LLC members have the right to receive allocations of profits, losses, and distributions (economic rights) and to participate in the LLC’s management. The specifics are determined by the state LLC statute and the LLC agreement. See, e.g., Del. Code ann. tit. 6, §§ 18-503, 18-504, 18-402. The member can also assign its interest in the LLC, unless the LLC agreement provides otherwise. Id. § 18-702. But even if an LLC member assigns its entire interest in the LLC to a third party, the assignee will not necessarily have all the rights of the assignor.
An assignee of an LLC interest will have the economic rights of the assigning member, but the assignee will not have the right to participate in the management of the LLC or to exercise any rights or powers of a member (other than the economic rights) unless the LLC agreement so provides. That is the rule in Delaware and in most other states. See, e.g., id.; Wash. Rev. Code § 25.15.250.
In Rowe v. Voyager HospiceCare Holdings, LLC, 231 P. 3d 1085, No. 101,661, Kan. App. Unpub. LEXIS 452 (Kan. Ct. App. June 18, 2010) (unpublished, mem., per curiam), the Kansas Court of Appeals dealt with a challenge to the validity of an assignment of a member’s interest in a Delaware LLC. Mark Rowe assigned all of his LLC member interest to his wife. The LLC refused to recognize the transfer because it did not consent to Rowe’s wife becoming a member, so Rowe filed a lawsuit for a declaration that he was entitled to make the transfer.
The court noted that Delaware law applied, although the opinion never discusses the Delaware LLC Act. The court treated the dispute as one purely of contract interpretation. Because the Delaware Act’s default rules on assignment of LLC interests can all be overridden by the terms of the LLC agreement, the ruling would have been unchanged even if the court had reviewed and analyzed the Act’s provisions.
Rowe’s LLC agreement barred members from assigning or transferring their interests in the LLC without the prior consent of the LLC’s Board, except for transfers within a Family Group. Rowe’s transfer to his wife was within his Family Group and his wife had agreed in writing to be bound by the LLC agreement, as it required, so the court found that the assignment was permitted by the LLC agreement.
The LLC agreement also provided that an assignee “shall become a substituted Member entitled to all the rights of a Member if and only if the assignor gives the assignee such right and the Board has granted its prior written consent to such assignment and substitution.” The court found the requirement of Board approval to admit the transferee as a substituted member to be a separate requirement that applied even for transfers within a Family Group. Since the Board had not approved of Rowe’s assignment to his wife, she did not become a substituted member. The transfer of the economic rights of Rowe’s LLC interest was valid but did not result in his wife being admitted as a member and having the governance and other rights of a member.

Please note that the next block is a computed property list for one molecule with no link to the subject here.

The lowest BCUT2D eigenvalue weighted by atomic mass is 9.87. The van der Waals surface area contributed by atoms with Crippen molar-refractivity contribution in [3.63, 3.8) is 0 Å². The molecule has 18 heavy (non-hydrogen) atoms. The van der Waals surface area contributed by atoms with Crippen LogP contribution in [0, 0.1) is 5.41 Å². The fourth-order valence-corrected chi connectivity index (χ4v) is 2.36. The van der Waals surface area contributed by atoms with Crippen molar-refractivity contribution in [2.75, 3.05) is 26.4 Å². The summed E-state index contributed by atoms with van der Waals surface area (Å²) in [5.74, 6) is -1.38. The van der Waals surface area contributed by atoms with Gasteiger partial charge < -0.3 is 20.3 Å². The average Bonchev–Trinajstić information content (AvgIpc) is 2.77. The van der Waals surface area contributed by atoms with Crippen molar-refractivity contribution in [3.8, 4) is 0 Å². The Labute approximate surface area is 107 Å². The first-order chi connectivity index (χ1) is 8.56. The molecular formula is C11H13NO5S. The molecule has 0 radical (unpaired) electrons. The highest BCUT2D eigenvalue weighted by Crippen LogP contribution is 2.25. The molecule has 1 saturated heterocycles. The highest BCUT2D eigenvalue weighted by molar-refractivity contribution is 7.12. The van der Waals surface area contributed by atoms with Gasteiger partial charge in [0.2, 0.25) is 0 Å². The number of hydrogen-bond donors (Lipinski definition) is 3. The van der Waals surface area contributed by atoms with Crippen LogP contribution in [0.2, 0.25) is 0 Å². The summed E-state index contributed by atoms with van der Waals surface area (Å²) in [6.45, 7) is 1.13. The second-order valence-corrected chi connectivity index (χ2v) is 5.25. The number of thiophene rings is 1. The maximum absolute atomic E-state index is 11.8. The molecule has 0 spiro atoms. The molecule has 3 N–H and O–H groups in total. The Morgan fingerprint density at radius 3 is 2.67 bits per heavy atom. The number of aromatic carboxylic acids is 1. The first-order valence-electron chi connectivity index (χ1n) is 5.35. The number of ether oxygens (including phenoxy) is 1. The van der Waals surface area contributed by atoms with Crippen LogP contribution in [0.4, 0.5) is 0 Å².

The Court of Appeals concluded by affirming the trial court, holding that Rowe’s assignment of his interest in the LLC was not barred by the LLC agreement, but that his wife only succeeded to the economic rights and was not admitted as a member.
It is an odd thing, this split between economic rights on the one hand and voting, management, and other rights on the other hand. Shares of stock are not treated that way – the buyer of a share will automatically be able to vote the share. Shares of stock are presumed to be fully alienable. Corporate articles or bylaws may limit the transferability of stock, but that is uncommon.
Of course an LLC agreement could make the member interests freely transferrable, including management and voting rights, but that is rarely done. Although courts often view LLCs as similar to corporations, in this one respect the partnership heritage of LLCs looms large. In partnerships the presumption historically was that partnerships were close relationships, where partners pick their co-partners and control the admission of new partners.
That approach is reflected in the state LLC statutes. In fact, the first LLC statute for many states was based on the state’s existing limited partnership statute. I know from lawyers who were involved in the process that that was true in the case of the Washington LLC Act, RCW Chapter 25.15.